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A guide to emergency lights

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emergency light

A guide to emergency lights

Emergency lighting Systems ensure people can escape your building; operate manual call points and use firefighting devices. They also prevent people from panicking or having accidents caused by being in the dark.

What’s the British Standard for emergency lighting?

BS 5266-1:2011 Emergency lighting – Part 1: Code of practice for the emergency escape lighting of premises

BS 5266-1: 2011 outlines minimum safety standards for the design of, installation of and wiring of, emergency lighting systems.

Make sure that choose an engineer who will adhere to this standard – opt for a company that is BAFE approved, SIRA registered and UKAS certified.

Maintained vs. non-maintained

Maintained emergency lights – stays lit continuously

Non-maintained emergency lights – only come on when there’s a power failure

Maintained emergency lights can double up with the main source of lighting to further illuminate areas in non-emergency situations. Then, if the mains fail they will stay lit so only some of the lighting is lost. They tend to be the best option in public spaces where lots of light is needed.

Non-maintained emergency lighting only comes on if there’s a power failure, so they tend to be the cheaper option.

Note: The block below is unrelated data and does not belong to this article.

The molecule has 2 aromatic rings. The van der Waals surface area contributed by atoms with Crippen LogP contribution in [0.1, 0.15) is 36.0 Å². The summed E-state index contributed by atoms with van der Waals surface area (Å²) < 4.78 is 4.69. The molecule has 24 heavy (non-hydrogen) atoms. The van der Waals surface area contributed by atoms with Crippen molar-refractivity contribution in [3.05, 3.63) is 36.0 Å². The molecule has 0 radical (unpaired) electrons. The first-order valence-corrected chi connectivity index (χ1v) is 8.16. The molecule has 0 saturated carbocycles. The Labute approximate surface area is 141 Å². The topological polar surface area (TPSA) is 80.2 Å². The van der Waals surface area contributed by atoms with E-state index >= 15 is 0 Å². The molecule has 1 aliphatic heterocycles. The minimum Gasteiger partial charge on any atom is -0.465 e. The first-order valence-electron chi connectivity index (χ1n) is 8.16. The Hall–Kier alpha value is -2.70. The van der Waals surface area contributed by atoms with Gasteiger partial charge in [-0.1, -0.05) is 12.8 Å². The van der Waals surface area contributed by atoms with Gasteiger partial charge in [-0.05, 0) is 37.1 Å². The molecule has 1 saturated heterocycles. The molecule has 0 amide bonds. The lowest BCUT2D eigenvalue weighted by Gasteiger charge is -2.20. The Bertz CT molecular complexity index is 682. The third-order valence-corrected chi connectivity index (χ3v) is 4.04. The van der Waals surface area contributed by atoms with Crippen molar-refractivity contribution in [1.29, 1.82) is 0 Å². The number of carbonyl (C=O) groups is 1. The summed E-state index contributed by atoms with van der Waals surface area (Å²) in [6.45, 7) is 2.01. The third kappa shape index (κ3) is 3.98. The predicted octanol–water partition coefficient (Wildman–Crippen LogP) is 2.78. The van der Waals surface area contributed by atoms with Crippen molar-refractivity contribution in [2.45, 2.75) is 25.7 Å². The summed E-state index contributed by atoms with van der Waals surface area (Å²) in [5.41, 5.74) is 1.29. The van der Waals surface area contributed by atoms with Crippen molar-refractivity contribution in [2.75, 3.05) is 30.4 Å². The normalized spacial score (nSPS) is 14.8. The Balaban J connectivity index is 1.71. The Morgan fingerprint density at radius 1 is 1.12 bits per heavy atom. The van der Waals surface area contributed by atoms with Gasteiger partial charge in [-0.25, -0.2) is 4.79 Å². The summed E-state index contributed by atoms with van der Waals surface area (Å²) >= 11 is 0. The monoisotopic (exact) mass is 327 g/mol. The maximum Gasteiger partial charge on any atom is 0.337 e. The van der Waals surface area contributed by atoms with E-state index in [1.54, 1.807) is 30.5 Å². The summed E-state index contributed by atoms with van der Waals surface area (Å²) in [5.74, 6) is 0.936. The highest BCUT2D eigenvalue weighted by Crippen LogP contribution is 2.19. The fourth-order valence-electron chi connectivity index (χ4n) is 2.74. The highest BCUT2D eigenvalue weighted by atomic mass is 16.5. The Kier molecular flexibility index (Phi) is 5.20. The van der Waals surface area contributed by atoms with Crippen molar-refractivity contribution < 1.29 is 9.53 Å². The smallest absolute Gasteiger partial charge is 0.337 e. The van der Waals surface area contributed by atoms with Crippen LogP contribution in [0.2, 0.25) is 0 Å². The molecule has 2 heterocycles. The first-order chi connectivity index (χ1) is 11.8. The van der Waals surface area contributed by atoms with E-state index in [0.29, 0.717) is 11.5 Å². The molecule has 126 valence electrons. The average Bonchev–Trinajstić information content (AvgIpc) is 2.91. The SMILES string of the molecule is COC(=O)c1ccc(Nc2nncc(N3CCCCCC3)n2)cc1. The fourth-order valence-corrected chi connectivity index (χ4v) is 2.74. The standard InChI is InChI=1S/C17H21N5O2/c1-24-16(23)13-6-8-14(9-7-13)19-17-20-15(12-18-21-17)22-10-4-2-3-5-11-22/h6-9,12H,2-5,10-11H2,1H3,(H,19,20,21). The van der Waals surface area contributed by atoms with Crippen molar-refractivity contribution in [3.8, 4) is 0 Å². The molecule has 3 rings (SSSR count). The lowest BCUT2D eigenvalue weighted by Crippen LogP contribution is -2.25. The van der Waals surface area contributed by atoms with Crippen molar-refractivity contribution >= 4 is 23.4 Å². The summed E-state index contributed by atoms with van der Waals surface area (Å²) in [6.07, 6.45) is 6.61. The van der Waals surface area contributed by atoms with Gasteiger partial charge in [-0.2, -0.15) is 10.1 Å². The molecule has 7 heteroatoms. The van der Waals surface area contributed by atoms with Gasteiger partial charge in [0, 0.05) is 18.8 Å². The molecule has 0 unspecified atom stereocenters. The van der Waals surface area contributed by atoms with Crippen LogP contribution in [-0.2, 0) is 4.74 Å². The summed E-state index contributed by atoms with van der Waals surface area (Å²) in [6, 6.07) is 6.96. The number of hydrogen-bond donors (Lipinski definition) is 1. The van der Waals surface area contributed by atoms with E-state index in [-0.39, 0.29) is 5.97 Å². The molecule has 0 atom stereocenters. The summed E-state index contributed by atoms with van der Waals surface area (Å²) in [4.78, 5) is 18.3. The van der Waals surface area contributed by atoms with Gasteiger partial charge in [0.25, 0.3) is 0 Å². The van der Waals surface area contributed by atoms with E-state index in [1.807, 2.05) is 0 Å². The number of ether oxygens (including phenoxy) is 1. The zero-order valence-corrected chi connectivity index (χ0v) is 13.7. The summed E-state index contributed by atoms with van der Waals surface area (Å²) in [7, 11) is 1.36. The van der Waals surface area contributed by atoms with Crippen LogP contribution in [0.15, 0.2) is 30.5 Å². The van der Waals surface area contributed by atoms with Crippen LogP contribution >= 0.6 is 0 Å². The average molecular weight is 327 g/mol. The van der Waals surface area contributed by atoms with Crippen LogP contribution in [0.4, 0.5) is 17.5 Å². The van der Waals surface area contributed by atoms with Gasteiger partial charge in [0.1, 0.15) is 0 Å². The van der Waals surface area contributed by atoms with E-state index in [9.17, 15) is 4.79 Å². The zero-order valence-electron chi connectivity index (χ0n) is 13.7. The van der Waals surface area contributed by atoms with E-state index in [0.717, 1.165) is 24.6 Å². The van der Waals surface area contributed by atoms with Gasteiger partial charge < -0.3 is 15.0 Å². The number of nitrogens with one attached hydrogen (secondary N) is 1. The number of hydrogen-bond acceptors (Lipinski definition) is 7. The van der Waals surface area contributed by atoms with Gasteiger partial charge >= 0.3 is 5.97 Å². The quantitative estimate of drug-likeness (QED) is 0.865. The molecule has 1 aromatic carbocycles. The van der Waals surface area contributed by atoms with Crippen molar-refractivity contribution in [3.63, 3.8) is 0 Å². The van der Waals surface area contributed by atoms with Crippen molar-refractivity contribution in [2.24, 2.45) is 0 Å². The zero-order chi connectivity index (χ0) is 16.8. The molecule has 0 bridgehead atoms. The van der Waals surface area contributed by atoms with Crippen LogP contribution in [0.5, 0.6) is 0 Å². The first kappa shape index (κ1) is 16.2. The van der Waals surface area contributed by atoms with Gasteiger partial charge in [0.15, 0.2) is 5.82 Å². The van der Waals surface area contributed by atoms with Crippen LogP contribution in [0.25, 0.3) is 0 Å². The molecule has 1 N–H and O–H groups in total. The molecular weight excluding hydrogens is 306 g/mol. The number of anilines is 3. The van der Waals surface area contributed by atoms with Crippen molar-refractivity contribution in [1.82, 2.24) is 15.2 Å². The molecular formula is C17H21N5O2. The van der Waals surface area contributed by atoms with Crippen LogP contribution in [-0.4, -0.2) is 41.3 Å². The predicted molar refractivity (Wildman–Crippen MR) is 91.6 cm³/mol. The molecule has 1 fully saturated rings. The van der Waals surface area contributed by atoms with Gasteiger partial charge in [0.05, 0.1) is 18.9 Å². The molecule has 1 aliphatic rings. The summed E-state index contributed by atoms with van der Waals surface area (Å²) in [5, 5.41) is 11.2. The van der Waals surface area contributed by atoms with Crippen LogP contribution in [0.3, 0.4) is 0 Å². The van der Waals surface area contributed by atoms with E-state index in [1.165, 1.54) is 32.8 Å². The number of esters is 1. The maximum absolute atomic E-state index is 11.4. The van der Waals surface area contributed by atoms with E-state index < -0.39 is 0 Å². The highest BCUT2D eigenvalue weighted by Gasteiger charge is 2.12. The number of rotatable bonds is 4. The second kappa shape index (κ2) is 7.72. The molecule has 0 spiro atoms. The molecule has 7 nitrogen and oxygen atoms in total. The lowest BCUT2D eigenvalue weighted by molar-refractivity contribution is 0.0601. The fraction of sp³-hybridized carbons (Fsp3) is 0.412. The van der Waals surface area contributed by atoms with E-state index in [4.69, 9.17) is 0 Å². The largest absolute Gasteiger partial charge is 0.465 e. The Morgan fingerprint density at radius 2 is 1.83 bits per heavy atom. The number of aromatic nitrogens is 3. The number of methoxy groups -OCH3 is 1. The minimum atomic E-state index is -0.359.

Mounting emergency lights

Mount emergency lights in the incorrect position and they won’t light the right area.

Depending on the area you want to illuminate, you can opt for a ceiling mounted or wall mounted light.

The worst thing you can do is buy a ceiling mounted light and fix it on a wall or over a doorway. This is because the light will be cast forward, leaving the wall you were trying to illuminate in shadow.

Positioning emergency lights

Emergency lights should be spaced closely enough together to illuminate all areas of your building.

To be sure, ensure you place them near areas you want to draw attention to or illuminate.

This includes:

  • Emergency exit signs
  • Changes of level
  • Stairways
  • Intersections
  • Doorways
  • Changes of direction
  • Near firefighting tools
  • Near manual call points


To ensure your emergency lighting systems continue to function correctly, you should conduct a series of daily, monthly and yearly checks:

Daily – Check the indicator is lit.

Monthly – Switch the light into emergency mode

Yearly – Put the light into emergency mode and leave it burning for its full duration

Don’t forget to document all checks and maintenance work carried out in your log book
photo credit: zen via photopin cc

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